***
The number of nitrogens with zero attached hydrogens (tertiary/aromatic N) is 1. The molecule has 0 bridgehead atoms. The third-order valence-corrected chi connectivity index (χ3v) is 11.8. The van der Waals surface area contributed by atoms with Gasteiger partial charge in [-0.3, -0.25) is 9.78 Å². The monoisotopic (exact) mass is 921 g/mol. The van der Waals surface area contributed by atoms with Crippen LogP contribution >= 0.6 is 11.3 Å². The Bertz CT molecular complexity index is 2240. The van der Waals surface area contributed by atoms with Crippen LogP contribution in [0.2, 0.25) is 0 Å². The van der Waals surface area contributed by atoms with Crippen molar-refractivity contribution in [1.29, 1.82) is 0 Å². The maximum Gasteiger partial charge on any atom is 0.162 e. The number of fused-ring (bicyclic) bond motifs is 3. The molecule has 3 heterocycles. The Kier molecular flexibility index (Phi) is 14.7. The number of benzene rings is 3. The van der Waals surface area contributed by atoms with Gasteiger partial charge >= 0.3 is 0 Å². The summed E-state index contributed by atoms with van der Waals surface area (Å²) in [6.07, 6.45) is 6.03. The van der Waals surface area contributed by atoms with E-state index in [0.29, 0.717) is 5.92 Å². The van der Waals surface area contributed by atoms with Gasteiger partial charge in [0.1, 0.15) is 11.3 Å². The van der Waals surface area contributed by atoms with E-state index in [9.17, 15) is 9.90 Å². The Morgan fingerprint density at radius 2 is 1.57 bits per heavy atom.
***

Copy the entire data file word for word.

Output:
The number of nitrogens with zero attached hydrogens (tertiary/aromatic N) is 1. The molecule has 0 bridgehead atoms. The third-order valence-corrected chi connectivity index (χ3v) is 11.8. The van der Waals surface area contributed by atoms with Gasteiger partial charge in [-0.3, -0.25) is 9.78 Å². The monoisotopic (exact) mass is 921 g/mol. The van der Waals surface area contributed by atoms with Crippen LogP contribution >= 0.6 is 11.3 Å². The Bertz CT molecular complexity index is 2240. The van der Waals surface area contributed by atoms with Crippen LogP contribution in [0.2, 0.25) is 0 Å². The van der Waals surface area contributed by atoms with Crippen molar-refractivity contribution in [1.29, 1.82) is 0 Å². The maximum Gasteiger partial charge on any atom is 0.162 e. The number of fused-ring (bicyclic) bond motifs is 3. The molecule has 3 heterocycles. The Kier molecular flexibility index (Phi) is 14.7. The number of benzene rings is 3. The van der Waals surface area contributed by atoms with Gasteiger partial charge >= 0.3 is 0 Å². The summed E-state index contributed by atoms with van der Waals surface area (Å²) in [6.07, 6.45) is 6.03. The van der Waals surface area contributed by atoms with E-state index in [0.29, 0.717) is 5.92 Å². The van der Waals surface area contributed by atoms with Gasteiger partial charge in [0.1, 0.15) is 11.3 Å². The van der Waals surface area contributed by atoms with E-state index in [9.17, 15) is 9.90 Å². The Morgan fingerprint density at radius 2 is 1.57 bits per heavy atom.